Writing About Public Defender Visits

Visits to all of our field sites in Sociology 215 are meant to do three things:
(1) Encourage you to think about readings and class topics and to use those materials in your discussion of the field experience;
(2) Raise issues for you about participation in community life and political activity and to discuss how engagement and social responsibility, or disengagement and social irresponsibility happen;
(3) Give you field experiences to prepare you for other courses that will have more intensive field experiences, like Anthropology/Sociology 201.
Your paper is not meant to be long. Three or four pages is enough. You also should not try to write about all of the themes given below. Pick your focus, state it, and give lots of description and detail to develop your points.
One of the most important things about the time you spend observing is that you should not be passive. Be involved in activities and, most importantly, talk to people. Try especially to meet people other than the hosts who bring us into the settings. In addition to the main participants in the program (the kids in a school), seek out and talk to some of the people who are more in the background---office people, family members, custodial staff. Look at the questions given for each assignment and ask people in the setting what they think about the issues that are listed.

 

Visiting the Public Defender

The Public Defender is employed by the county court to provide legal defense for those accused of crimes who cannot afford to pay for an attorney. Eligibility for this program is determined through what is called a "means test", where the attorney asks the defendent questions about his or her income and resources and then uses a set of standard criteria to determine whether the person is eligible for publicly provided legal help. In this experience, you will have contacted the Public Defender and arranged to spend part of a day with that person. The Public Defenders should have picked a day for your visit when interesting things are expected to happen. Often these will be days when sentencing hearings are held. Generally the trial will already have been held and most of the offenses involved are relatively minor, of the sort that the District of the Peace hears rather than the higher ranking judge who also sits in the courthouse. The Public Defender will explain the case or cases that are happening that day, then you will attend the hearing, often meeting with the judge and the other attorneys and parole officers involved in the case, then the Public Defender will meet with you again to year your questions and discuss the case.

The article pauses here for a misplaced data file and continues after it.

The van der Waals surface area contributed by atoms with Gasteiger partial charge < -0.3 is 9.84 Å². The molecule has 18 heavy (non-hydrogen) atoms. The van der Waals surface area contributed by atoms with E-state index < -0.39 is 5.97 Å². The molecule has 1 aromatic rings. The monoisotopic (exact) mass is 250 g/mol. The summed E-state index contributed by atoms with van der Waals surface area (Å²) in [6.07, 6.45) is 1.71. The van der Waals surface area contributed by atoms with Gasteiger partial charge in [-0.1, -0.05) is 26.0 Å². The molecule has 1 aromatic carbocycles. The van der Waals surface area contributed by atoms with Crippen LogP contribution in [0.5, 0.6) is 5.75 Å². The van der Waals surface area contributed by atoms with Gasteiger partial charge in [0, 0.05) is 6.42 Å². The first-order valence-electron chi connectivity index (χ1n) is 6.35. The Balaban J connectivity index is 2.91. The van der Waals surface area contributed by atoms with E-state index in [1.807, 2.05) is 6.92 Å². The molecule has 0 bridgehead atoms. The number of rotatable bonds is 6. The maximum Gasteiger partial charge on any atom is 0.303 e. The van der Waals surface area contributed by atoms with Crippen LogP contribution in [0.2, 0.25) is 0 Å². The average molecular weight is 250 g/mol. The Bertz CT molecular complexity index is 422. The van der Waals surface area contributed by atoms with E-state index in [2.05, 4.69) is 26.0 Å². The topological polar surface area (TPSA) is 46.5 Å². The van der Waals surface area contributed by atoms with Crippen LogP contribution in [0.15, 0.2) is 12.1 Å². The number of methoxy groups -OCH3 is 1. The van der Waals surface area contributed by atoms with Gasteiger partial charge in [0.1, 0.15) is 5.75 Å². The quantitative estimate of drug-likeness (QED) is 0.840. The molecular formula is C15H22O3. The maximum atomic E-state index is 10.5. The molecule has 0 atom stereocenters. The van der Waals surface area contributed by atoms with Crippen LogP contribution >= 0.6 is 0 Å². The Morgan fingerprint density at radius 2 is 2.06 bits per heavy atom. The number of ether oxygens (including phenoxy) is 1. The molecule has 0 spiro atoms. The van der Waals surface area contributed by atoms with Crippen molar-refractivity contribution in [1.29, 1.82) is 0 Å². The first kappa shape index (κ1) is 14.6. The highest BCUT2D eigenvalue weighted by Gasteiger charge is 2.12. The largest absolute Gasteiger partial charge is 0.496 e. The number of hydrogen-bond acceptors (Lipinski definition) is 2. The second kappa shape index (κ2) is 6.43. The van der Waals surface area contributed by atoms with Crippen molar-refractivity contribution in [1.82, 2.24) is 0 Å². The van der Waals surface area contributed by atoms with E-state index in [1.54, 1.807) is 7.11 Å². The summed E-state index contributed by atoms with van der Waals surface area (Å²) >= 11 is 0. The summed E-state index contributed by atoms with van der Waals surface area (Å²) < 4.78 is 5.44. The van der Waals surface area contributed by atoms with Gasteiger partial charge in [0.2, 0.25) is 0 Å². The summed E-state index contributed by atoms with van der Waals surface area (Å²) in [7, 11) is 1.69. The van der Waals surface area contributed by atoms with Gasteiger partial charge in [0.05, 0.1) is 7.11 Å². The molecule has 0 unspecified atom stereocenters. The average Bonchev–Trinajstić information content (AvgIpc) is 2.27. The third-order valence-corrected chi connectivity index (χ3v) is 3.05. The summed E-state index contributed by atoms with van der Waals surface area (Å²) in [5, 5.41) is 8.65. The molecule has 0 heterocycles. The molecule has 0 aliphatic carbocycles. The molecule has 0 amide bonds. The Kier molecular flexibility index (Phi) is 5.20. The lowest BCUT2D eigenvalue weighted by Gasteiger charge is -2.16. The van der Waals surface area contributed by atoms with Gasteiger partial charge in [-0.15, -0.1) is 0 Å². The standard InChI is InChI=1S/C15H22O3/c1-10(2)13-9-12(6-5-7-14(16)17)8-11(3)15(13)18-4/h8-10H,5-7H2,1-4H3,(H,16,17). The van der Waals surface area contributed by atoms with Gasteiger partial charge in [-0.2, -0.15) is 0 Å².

This visit is most relevant to the readings in SOCI 215 around the subject of law enforcement that we will do on December 2 and December 4. You will probably visit with the Public Defender earlier in the semester and it would be good for you to look at these readings before you spend your time with him. Particularly relevant are John Irwin's "Managing Rabble" and Abraham Blumberg's "The Practice of Law as a Con Game". You will see aspects of the criminal justice system at work that bear directly on those two articles.

Objectives of the Visit